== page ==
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Greetings! My name is Matthew, and I love to listen to all types of metal. I'm a high school English teacher and aspiring writer. I also write reviews for the Metal Utopia webzine!

Wednesday, February 1, 2017

Nothing But Void - "Final Surrender" Review

     India isn't a country that is well-known for metal of any kind, especially not Christian metal (outside of the doom metal band Dalit), but progressive metalcore band Final Surrender seeks to change that with their recent album Nothing But Void.   The album is a solid release that will please fans of August Burns Red, As I Lay Dying, and Oh, Sleeper.  Like a cake, this album has multiple layers -- so let's eat our dessert one layer at a time, and see what Nothing But Void is all about.
     In 2013, Final Surrender released their debut album Empty Graves on Rottweiler Records.  While the band has also published other works, including some EPs and singles, Empty Graves was the defining release by the band up until this point and it will serve as a proper litmus test to gauge where the band is at.  The first thing to point out is that the production quality on Nothing But Void is considerably improved from the previous album.  The instruments, especially the guitars, sound much cleaner and crisper.  It's a solid, modern metalcore sound that permeates the record.  On the other hand, the band has somewhat moved away from the term "progressive" on the new release.  While there are some moments that fall into that category, there isn't nearly as much folk influence on Nothing But Void.  It's a good and a bad thing -- sometimes the "folk" moments came across as overwrought and a bit quirky, and sometimes they helped set the band apart from the competition.  Overall, my biggest critique of the album is that there are portions that sound a bit too generic.  Particularly, the band borrows a lot of influence from Oh, Sleeper on Nothing But Void.  It's also difficult to make a lasting statement with only 7 songs.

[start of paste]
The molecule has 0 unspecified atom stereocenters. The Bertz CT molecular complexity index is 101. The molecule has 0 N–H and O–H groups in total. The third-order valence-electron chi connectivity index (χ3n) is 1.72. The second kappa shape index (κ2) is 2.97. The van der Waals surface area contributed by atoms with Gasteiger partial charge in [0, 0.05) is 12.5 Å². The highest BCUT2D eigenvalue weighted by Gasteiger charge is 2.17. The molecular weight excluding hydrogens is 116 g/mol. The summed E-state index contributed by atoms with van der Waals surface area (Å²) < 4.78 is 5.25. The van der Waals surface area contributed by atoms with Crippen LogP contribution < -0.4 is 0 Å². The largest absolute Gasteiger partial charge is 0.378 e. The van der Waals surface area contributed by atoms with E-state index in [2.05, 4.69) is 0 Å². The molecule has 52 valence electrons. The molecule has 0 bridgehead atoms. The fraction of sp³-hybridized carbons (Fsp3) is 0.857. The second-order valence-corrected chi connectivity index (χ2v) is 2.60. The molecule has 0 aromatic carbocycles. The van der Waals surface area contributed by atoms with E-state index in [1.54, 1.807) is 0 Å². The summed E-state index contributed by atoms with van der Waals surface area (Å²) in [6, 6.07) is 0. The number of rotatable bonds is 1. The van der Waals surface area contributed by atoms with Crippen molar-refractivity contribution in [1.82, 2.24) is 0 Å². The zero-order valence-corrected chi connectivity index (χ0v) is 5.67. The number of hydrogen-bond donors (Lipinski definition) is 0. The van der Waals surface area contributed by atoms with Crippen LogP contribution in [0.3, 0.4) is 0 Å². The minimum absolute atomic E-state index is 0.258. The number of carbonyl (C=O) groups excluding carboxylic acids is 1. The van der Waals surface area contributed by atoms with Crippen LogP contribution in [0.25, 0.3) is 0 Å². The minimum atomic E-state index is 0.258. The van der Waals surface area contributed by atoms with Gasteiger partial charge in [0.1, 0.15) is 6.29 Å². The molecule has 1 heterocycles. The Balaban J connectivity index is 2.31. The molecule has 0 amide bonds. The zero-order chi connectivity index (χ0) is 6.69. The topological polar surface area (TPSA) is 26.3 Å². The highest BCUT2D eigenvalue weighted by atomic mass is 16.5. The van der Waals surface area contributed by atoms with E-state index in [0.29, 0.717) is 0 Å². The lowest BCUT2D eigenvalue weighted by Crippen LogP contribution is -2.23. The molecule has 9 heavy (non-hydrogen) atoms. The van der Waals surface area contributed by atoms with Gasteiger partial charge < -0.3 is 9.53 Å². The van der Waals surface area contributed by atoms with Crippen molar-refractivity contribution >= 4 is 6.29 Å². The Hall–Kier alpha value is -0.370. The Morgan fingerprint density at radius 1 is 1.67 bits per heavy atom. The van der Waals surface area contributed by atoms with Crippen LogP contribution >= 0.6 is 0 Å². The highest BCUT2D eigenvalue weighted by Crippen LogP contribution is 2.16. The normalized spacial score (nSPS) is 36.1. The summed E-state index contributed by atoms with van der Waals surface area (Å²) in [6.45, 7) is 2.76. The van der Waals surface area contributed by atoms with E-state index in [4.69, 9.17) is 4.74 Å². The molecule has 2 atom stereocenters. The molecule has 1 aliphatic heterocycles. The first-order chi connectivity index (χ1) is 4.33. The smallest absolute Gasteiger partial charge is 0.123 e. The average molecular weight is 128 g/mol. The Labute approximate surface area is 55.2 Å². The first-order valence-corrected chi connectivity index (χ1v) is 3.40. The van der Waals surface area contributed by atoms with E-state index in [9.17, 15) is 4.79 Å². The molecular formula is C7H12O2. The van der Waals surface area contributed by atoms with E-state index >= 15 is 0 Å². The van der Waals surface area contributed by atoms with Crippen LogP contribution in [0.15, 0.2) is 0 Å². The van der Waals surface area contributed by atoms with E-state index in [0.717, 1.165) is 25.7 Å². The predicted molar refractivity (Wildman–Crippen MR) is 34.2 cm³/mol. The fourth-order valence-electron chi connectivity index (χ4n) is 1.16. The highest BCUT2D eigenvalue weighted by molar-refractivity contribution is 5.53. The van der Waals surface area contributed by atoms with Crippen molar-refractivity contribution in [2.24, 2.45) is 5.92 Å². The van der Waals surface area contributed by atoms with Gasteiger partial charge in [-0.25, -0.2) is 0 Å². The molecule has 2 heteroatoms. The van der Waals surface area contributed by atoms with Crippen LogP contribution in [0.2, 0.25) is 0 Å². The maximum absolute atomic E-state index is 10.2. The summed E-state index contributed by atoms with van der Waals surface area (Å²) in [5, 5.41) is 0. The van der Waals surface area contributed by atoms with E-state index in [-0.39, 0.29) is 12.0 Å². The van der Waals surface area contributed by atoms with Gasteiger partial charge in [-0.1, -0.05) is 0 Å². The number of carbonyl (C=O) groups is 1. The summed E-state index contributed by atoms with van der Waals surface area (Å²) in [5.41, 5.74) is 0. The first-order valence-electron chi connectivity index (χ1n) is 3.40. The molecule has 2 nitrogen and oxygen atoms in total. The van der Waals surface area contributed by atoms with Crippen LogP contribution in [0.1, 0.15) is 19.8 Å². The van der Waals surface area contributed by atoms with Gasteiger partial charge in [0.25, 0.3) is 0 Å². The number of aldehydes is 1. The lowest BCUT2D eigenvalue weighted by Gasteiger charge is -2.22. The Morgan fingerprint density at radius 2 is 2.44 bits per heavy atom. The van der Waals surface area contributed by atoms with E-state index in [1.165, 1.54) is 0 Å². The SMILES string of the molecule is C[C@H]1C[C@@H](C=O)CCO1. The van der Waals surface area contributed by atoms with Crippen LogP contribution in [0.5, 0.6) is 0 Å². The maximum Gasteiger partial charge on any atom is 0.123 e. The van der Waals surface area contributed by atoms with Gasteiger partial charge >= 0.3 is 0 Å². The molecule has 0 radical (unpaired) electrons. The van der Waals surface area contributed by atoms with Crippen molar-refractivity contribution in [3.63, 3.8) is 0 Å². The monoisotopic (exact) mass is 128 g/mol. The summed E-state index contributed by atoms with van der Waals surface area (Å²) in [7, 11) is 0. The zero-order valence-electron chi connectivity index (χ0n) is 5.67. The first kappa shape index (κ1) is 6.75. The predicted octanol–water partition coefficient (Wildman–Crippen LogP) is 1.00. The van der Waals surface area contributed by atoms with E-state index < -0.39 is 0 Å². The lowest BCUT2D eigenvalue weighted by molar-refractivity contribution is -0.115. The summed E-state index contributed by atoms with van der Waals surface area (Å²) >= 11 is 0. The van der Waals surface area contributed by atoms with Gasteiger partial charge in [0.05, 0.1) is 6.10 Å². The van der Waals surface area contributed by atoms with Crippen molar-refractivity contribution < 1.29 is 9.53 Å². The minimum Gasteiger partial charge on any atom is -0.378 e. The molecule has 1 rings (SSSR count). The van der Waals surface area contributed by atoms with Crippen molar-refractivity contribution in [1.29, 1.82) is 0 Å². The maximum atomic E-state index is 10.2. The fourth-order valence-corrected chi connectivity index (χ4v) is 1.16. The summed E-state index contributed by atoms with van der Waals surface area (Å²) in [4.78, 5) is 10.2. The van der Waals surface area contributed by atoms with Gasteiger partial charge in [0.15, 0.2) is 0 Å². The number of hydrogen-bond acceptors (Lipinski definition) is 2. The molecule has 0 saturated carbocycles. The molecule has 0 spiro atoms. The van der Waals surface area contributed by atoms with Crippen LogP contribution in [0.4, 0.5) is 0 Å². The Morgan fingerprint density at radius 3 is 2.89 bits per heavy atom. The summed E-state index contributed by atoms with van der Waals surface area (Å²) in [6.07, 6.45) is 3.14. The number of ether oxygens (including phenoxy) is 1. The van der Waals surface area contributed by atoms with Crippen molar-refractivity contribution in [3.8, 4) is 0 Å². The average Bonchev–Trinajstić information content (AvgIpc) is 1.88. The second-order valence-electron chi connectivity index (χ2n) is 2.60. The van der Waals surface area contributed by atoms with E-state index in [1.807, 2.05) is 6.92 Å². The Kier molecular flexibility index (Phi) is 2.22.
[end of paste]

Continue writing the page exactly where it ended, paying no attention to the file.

Nothing But Void kicks it into high octane with the opening title track.  Furious drums and guitars contribute to the monolith of sound, and a well-executed retardando towards the end of the song reveals that the band is full of well-versed musicians.  The record continues with "Inescapable," whose metallic, sweeping guitar licks immediately bring Oh, Sleeper to mind.  It's a solid offering with an excellent melodic interlude mid-song, even if it does overly rely on breakdowns.  On to the next layer of the cake.  Will it be sweet and delicious, or dry and unappetizing?  "Walls of Silence" almost slips into deathcore territory at a couple of points, but the unique aspect of this song is definitely the drumming.  Jared Sandhy is a beast on the percussion.  However, a few of the guitar riffs on this song fall into the category of "insert generic metalcore riff here," leaving a bittersweet taste in the listener's mouth.
     "Exasperate" features some amazing vocals from band member Joseph Samuel.  The guitars also shine on this track, creating a syncopated melody that rattle around in the listener's consciousness.  It's a favorite tactic of metalcore giants August Burns Red, and it works well here.  The fifth layer of our proverbial dessert, "Failing Structures," has an almost post-hardcore vibe to parts of the song.  The opening to "Altruistic Veneer" could easily have fit on Haste the Day's Dreamer record, but unfortunately the song slips into a slew of breakdowns that might be great in the mosh pit, but fail to translate to musical originality.  Nothing But Void closes with "Tear Down the Walls," and it's a brilliant piece of music.  It features electronic elements and creative guitar hooks that are reminiscent of the deathcore band Blood of the Martyrs.  This is metalcore as it was intended -- an original take on the fusing of multiple genres.
     Having reached the bottom of our 7-layer cake, and sampling from each layer, this critic is at once immensely satisfied and left with a bit of indigestion.  Nothing But Void is a proficient album, but it falls a bit behind the creative curve that Final Surrender is known for.  Hopefully, next time around the band will release a longer album with at least 10 tracks, and perhaps they will slip a few more "Indian" moments into the mix.  Overall, Nothing But Void is a solid metalcore release that shows great promise, but fails to deliver on a few key ingredients. 

Rating:  7.0/10

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